Movie Review: Big Eyes
The saga of Margaret and Walter Keane is one of the strangest the artistic community has ever encountered. The story goes that Margaret painted beautiful portraits of sad doey-eyed children, while her husband sold her work under his name. In fact, not only did Walter sell the original canvases painted by Margaret, he also pioneered the business model of reproducing the artwork on an industrial sale. His business ingenuity was a major influence on Andy Warhol, and is largely responsible for the current state of museum gift shops all over the world. Tim Burton chronicles this absurd tale to mixed effect in his in his latest film Big Eyes.
The film opens on a 1950’s suburban landscape, popping with a palate of bright florescent colors that bring to mind the bolder films of the auteur’s early years. In a burst of defiance, Margaret (Amy Adams) leaves her husband and sets out to San Francisco with her daughter Jane. As she struggles as a single mother selling her artwork for pennies on the dollar she meets her soon-to-be husband Walter (Christoph Waltz).
Walter is a real estate agent, who claims to be a classically trained artist that dreams of leaving the corporate world behind for a career in art. Immediately drawn to Margaret’s talent, the couple soon marry and combine their efforts in furthering each other’s careers. As the salesmen for both of their work, Walter claims his wife’s beautifully heartbreaking art as his own. This white lie snowballs into a massively successful artistic career, and in a few short years Walter is “painting” portraits for celebrities and international diplomats.
However, while Walter is schmoozing San Francisco’s elite, Margret is resigned to her studio, forced to work 16 hour days pumping out her now profitable artwork. As Walter’s celebrity grows, he becomes exceedingly more psychotic and dominating over Margret. After numerous death threats from Walter, Margret finds the strength to leave and announce the truth behind the now famous big eyed children.
The story and aesthetic of Margaret’s artwork are perfect for Burton’s artistic sensibilities. However, the normally self-indulgent director takes a very straightforward approach to the film. While the restraint shown by Burton is admirable, it’s hard not to feel that Big Eyes is a missed opportunity for another zany Burton masterpiece.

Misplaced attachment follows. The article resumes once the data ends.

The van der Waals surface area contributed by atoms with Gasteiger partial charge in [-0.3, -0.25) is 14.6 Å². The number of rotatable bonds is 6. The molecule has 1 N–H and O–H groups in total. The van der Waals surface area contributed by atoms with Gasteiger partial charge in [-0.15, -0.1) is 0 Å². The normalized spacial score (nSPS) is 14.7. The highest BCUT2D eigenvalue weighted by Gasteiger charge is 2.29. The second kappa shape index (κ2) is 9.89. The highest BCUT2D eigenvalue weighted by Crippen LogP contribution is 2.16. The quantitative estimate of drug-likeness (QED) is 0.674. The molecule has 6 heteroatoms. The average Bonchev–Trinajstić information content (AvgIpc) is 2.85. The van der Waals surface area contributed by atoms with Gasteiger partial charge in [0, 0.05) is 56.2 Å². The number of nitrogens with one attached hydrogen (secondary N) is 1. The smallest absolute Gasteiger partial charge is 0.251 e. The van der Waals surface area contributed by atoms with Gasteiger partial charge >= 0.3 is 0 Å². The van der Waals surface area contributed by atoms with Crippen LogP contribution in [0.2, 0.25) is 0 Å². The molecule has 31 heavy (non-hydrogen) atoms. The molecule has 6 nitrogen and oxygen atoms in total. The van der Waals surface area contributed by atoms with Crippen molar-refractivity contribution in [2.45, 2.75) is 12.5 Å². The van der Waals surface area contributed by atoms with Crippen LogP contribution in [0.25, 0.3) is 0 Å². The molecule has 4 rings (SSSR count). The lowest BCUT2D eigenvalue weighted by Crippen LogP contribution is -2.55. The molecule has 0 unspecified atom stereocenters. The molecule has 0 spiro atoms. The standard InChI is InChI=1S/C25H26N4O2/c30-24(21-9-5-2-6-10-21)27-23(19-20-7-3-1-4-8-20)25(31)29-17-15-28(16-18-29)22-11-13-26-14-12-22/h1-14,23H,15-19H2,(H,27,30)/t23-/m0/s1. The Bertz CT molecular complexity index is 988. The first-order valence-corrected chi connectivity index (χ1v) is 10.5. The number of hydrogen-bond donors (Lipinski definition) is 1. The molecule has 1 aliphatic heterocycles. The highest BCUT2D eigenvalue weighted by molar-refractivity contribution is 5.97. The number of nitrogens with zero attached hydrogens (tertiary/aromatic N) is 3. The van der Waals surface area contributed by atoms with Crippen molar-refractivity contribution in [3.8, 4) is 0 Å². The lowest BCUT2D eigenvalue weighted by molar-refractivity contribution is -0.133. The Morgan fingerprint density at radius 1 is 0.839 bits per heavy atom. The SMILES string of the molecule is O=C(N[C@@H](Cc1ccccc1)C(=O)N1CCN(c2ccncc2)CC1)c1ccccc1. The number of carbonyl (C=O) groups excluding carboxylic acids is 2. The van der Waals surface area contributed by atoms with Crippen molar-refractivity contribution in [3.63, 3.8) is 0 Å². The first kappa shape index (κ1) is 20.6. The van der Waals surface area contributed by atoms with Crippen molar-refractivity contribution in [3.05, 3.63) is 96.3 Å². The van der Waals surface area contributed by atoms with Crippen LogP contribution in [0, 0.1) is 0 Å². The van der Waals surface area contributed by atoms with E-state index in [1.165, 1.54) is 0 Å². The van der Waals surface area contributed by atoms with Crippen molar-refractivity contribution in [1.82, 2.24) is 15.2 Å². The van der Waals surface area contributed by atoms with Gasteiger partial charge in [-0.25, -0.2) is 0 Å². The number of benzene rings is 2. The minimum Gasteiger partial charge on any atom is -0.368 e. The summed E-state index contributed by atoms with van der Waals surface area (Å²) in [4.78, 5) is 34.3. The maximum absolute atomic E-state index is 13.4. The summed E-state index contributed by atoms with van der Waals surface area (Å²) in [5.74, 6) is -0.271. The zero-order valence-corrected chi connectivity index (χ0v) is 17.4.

First, there are moments of pure brilliance throughout the film. In particular the director depicts a series of television interviews between Walter and his critics with the stark and satirical black and white aesthetic used in Ed Wood. Furthermore, there is a point in the movie in which the crushing guilt of Margret’s lies begins to manifest itself as she begins to see her friends and neighbors as the big eyed characters that inhibit her artwork. These scenes give the film a surreal quality that impresses on a visual level, while artistically depicting the constant anguish of Margaret’s life. Finally, the film ends in an absolutely ridiculous courtroom battle that is so damn funny that it nearly redeems all the other issues in the film.
Unfortunately, these scenes are far and few in between. The rest of the film is quite enjoyable, although slight in comparison. The rise and fall of Walter is depicted relatively straightforward, without very much of the creative camera work and surreal imagery that made Burton a household name. The pace suffers immensely during these portions. While the restrained portions remain relatively entertaining, they scream of lost opportunity for Burton to truly shine.
What truly stood out in the film were the performances by Waltz and Adams. Waltz portrays Walter with his signature charisma, that according to interviews, actually needed to be toned down from Walter’s actual personality to remain believable. On the other hand, Adams gives a positively heartbreaking performance. She has the acute ability to convey a novel’s worth of emotion in one simple glance. Both actors have been nominated for Golden Globes, and it’s not hard to predict that they will both likely go on to nab Oscar nominations for their respective roles.
Here, the criticism of a “missed opportunity” is a compliment in disguise. The portions of Big Eyes that resonated where so good, that it is hard not to wish the whole film was given such a loose and surreal adaptation. In terms of its rank among Burton’s filmography, it falls somewhere between Ed Wood and Big Fish.